Dogs stealing food – new study suggests dogs are self aware

Dogs stealing food - new study suggests dogs are self aware

A new study has added weight to the growing evidence that dogs posses theory of mind, in other words, dogs are self aware and likely to perceive what we see and know.  This would allow dogs to take of advantage of us when the opportunity arises.  A classic example of this would be when we place that all important cheese sandwich down on the coffee table, turn our backs and the dog steals our lunch from under our noses!

Findings published in the latest issue of Applied Animal Behaviour Science presents evidence made by a group of researchers at Hood College in Maryland.   The researchers worked with 20 dogs to see if they gave the dogs the opportunity to take food from one of two containers (one container being rigged for sound), what would happen.

The containers were placed within proximity of a human ‘gatekeeper’ who was either looking straight ahead or not looking at the time of choice.  One container was silent when food was inserted or removed, while the other was noisy.  The vast majority of dogs approached the silent container that was being ‘ignored’ by the human.  Then the researchers adjusted the experiment to see how the dogs would react if the food container was noisy, but the human still ignored this, or if the dogs weren’t particularly quiet when grabbing the snack.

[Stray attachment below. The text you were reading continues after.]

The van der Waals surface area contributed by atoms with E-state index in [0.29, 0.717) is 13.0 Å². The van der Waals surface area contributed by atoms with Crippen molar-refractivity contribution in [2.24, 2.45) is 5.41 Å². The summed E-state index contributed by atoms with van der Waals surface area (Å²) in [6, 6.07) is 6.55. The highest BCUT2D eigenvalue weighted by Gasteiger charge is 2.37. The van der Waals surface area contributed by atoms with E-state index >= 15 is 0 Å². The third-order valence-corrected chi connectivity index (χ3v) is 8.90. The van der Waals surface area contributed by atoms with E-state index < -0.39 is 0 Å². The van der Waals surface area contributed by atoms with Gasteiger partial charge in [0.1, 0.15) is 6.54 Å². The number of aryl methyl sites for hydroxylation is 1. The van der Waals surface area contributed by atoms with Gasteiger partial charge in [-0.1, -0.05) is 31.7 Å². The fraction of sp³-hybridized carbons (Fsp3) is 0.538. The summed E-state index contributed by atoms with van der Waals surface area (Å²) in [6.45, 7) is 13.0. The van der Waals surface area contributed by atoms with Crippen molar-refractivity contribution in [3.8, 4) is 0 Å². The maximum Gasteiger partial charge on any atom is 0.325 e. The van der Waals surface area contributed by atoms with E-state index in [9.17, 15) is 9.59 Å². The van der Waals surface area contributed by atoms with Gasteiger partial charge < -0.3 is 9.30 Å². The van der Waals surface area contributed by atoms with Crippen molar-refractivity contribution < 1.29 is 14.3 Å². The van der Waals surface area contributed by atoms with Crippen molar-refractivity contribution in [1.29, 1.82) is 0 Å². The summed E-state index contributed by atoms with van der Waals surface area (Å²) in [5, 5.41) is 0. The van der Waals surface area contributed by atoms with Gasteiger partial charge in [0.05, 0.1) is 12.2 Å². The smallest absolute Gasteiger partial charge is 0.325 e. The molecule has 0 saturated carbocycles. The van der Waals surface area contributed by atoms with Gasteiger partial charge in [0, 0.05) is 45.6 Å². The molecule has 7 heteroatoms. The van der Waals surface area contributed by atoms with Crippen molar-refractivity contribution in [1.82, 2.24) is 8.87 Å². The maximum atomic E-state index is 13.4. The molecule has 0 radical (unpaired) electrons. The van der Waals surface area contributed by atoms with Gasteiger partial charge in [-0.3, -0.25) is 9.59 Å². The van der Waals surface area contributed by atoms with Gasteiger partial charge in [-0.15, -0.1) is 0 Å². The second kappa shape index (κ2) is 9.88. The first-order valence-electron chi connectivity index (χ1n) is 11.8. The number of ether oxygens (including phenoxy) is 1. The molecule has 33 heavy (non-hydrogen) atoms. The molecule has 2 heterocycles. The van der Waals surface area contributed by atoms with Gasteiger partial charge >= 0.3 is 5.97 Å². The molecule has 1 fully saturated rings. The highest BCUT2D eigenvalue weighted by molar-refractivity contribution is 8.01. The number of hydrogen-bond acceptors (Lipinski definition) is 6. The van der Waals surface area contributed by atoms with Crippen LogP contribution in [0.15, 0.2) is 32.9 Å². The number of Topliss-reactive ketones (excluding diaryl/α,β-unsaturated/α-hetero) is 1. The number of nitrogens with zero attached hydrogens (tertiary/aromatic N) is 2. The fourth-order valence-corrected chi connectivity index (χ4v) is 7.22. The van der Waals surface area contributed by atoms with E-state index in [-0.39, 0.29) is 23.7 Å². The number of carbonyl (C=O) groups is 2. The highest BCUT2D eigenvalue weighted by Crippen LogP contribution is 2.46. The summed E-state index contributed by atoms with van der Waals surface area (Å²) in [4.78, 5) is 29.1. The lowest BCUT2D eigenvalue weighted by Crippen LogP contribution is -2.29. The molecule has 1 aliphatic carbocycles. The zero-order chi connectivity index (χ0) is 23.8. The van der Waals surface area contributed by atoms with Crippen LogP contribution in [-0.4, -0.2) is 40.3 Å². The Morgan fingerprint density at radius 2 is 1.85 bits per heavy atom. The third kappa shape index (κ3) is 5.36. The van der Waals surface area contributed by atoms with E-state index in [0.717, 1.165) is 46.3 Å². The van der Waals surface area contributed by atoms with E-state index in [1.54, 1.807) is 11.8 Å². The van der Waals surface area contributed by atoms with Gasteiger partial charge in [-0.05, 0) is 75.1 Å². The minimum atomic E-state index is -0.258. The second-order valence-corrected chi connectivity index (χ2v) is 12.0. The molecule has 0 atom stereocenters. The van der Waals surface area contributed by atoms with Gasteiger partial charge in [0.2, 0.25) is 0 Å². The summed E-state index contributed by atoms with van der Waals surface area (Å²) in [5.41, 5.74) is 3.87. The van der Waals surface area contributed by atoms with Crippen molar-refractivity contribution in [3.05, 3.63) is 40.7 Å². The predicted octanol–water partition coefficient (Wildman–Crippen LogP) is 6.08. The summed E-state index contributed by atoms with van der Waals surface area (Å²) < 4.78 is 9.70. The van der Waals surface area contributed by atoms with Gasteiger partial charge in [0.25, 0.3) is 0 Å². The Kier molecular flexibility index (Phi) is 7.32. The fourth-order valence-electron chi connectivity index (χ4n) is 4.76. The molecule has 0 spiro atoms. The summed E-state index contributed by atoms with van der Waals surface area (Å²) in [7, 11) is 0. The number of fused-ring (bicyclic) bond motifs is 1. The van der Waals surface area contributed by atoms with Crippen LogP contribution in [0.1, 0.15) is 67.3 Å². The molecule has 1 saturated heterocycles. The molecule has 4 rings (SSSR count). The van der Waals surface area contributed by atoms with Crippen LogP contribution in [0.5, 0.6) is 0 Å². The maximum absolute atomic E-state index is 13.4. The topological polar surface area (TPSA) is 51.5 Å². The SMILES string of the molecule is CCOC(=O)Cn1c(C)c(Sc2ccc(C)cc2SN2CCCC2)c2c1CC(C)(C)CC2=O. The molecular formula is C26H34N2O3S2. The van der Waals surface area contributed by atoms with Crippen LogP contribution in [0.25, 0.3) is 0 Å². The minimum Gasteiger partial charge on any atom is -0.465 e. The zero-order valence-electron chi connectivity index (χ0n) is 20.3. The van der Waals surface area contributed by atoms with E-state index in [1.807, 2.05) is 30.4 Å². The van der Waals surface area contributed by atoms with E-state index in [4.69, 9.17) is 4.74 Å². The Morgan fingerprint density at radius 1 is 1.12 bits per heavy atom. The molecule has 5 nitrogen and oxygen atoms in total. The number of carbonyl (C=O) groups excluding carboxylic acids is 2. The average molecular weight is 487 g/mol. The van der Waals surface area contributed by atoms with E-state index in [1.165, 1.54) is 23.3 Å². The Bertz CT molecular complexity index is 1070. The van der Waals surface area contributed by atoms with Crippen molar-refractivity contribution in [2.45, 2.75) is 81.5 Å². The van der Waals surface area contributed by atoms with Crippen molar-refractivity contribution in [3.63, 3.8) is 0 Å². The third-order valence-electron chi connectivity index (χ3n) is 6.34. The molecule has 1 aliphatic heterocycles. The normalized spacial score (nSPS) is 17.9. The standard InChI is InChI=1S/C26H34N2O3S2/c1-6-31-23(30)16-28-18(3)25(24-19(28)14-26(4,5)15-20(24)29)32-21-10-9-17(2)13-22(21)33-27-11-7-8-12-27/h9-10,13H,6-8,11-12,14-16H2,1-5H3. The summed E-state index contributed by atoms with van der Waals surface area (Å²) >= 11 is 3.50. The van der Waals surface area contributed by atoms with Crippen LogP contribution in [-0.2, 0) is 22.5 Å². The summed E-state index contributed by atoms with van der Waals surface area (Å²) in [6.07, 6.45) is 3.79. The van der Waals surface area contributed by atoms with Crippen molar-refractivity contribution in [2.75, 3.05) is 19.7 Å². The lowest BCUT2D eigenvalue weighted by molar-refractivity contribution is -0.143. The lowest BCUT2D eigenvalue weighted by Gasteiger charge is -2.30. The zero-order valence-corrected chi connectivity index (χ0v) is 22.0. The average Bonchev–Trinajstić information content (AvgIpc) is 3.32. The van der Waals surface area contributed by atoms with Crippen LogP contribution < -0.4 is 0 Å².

The scientists said “the dogs preferentially attempted to retrieve food silently only when silence was germane to obtaining food unobserved by the human gatekeeper.  Interestingly, dogs sourced from a local rescue centre evidenced similar outcomes.”  Shannon Kundey of Hood College said that this latter finding “conflicts with other recent data suggesting that shelter dogs perform more poorly than pet dogs in tasks involving human social cues.”

Such research suggests that food stealing skills are not necessarily learnt through repeated experience.  This sneakiness may have evolved in wolves, dog’s ancestor, and could have therefore have genetic components.

So, next time your dog nabs your dinner don’t be harsh on him – it’s no different from nicking that last French fries off your partner’s plate when he’s engrossed with the football on TV.

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